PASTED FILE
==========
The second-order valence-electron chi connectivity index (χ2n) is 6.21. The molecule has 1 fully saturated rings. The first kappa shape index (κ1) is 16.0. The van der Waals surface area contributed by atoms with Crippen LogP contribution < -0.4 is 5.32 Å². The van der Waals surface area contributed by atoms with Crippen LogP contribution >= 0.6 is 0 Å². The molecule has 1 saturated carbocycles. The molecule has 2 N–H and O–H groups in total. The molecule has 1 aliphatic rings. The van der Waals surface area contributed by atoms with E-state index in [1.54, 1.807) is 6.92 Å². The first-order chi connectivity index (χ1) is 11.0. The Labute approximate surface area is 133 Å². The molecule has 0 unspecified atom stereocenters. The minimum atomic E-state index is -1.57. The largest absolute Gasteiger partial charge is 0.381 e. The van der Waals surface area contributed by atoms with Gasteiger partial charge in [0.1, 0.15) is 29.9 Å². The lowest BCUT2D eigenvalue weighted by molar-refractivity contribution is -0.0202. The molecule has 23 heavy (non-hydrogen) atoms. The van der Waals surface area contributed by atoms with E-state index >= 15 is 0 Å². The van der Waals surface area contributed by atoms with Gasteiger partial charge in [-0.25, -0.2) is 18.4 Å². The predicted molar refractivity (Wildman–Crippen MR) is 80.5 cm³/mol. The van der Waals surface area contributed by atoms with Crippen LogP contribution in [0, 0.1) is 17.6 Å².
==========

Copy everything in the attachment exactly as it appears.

The second-order valence-electron chi connectivity index (χ2n) is 6.21. The molecule has 1 fully saturated rings. The first kappa shape index (κ1) is 16.0. The van der Waals surface area contributed by atoms with Crippen LogP contribution < -0.4 is 5.32 Å². The van der Waals surface area contributed by atoms with Crippen LogP contribution >= 0.6 is 0 Å². The molecule has 1 saturated carbocycles. The molecule has 2 N–H and O–H groups in total. The molecule has 1 aliphatic rings. The van der Waals surface area contributed by atoms with E-state index in [1.54, 1.807) is 6.92 Å². The first-order chi connectivity index (χ1) is 11.0. The Labute approximate surface area is 133 Å². The molecule has 0 unspecified atom stereocenters. The minimum atomic E-state index is -1.57. The largest absolute Gasteiger partial charge is 0.381 e. The van der Waals surface area contributed by atoms with Gasteiger partial charge in [0.1, 0.15) is 29.9 Å². The lowest BCUT2D eigenvalue weighted by molar-refractivity contribution is -0.0202. The molecule has 23 heavy (non-hydrogen) atoms. The van der Waals surface area contributed by atoms with E-state index >= 15 is 0 Å². The van der Waals surface area contributed by atoms with Gasteiger partial charge in [-0.25, -0.2) is 18.4 Å². The predicted molar refractivity (Wildman–Crippen MR) is 80.5 cm³/mol. The van der Waals surface area contributed by atoms with Crippen LogP contribution in [0, 0.1) is 17.6 Å².